American Heart Association Rapid Access Journal Report
- People who exercised more than four hours per week in their leisure time had a 19 percent lower risk of high blood pressure than people who didn’t exercise much.
- Physical activity at work was not linked to a lower risk of high blood pressure.
DALLAS, Sept. 30, 2013 — Physical activity in your leisure time could help keep your blood pressure at a healthy level, new research in the American Heart Association journal Hypertension suggests.
Researchers pooled results from 13 studies on the effects of physical activity on blood pressure. The studies involved 136,846 people in the United States, Europe or East Asia who initially had healthy blood pressure. More than 15,600 later developed high blood pressure during follow-up periods ranging from two to 45 years.
People who exercised more than four hours per week in their leisure time had a 19 percent lower risk of high blood pressure than those who exercised less than one hour per week. People who had one to three hours per week of leisure exercise had an 11 percent lower risk than those with under an hour of activity.
The findings suggest that the more recreational physical activity you get, the more you are protected from developing high blood pressure.
Almost 78 million U.S. adults have high blood pressure, defined by the American Heart Association as blood pressure readings at or above 140 millimeters of mercury for the upper number or 90 or higher for the bottom number. The condition typically has no symptoms, so it goes undetected or untreated in many people.
“Hypertension is a risk factor for cardiovascular and kidney disease — thus, it is important to prevent and control hypertension,” said Wei Ma, M.D., Ph.D., study co-author and associate professor at the Shandong University School of Public Health in Jinan, China. “To try to lower your risk of high blood pressure, you should exercise more in your leisure time.”
Researchers didn’t find a solid link between physical exertion at work and risk of high blood pressure. Health guidelines urging people to get more exercise don’t distinguish between activity at work and for leisure, said Bo Xi, M.D., Ph.D., lecturer at the Shandong University School of Public Health in Jinan, China, and a co-author with Ma. But, “given the new findings, perhaps they should.”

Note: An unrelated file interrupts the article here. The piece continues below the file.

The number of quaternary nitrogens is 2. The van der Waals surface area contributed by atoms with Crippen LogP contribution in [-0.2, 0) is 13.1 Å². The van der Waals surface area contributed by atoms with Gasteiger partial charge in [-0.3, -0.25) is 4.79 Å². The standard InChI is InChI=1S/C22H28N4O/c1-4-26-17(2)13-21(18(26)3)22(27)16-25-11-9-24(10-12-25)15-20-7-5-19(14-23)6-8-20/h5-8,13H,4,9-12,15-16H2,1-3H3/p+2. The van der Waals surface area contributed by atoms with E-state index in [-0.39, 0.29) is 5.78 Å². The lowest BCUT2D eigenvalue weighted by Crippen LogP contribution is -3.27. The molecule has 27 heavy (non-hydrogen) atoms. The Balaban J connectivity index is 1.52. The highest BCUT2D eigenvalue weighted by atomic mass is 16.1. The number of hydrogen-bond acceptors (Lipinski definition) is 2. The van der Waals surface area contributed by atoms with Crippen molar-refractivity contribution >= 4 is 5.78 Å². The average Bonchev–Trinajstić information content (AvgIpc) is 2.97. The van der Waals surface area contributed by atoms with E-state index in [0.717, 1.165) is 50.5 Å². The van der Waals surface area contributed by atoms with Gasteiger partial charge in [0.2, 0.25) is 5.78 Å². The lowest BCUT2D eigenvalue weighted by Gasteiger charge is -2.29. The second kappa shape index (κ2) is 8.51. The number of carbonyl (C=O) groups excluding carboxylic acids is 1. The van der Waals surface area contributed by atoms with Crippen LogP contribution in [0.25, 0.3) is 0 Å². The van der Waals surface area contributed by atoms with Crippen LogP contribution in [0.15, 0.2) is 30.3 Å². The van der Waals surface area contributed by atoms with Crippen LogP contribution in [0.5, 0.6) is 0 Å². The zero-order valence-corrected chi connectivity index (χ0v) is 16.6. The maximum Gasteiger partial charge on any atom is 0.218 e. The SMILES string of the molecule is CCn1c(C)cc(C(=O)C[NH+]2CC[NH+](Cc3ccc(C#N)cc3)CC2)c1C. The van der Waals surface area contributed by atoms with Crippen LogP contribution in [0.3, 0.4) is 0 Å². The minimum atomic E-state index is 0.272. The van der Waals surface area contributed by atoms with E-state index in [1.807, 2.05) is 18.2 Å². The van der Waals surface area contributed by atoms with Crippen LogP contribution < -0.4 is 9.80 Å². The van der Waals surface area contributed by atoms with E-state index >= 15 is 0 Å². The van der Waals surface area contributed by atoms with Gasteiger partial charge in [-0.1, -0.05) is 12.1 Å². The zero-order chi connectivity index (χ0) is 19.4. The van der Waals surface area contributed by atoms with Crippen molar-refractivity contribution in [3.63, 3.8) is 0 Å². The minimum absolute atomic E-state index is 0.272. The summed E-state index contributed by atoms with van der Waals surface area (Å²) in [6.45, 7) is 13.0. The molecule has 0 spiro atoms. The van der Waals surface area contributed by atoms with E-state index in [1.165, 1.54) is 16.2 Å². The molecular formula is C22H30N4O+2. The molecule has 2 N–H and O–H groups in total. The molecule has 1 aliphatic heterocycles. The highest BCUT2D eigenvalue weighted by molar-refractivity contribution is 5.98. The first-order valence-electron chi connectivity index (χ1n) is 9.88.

Physical activity on the job, such as farm or industrial work, can involve exertion like heavy lifting, prolonged standing and repetitive tasks.
Recreational exercise may affect several factors tied to high blood pressure — helping people keep off extra pounds, improving poor insulin sensitivity or reducing the blood vessels’ resistance to blood flow, Ma said.
Although the new research linked recreational exercise and lower blood pressure, it didn’t show that the exercise prevents the condition. People who exercise for fun may just have healthier lifestyles, Xi said.
Other co-authors are Pengcheng Huai; Huanmiao Xun; Kathleen Heather Reilly, M.D., Ph.D.; and Yiguan Wang. Author disclosures are on the manuscript.
The Independent Innovation Foundation of Shandong University, Research Fund for the Doctoral Program of Higher Education of China and Foundation for Outstanding Young Scientists in Shandong Province funded the study.
Information, tools and tips for managing blood pressure are at heart.org/HBP.
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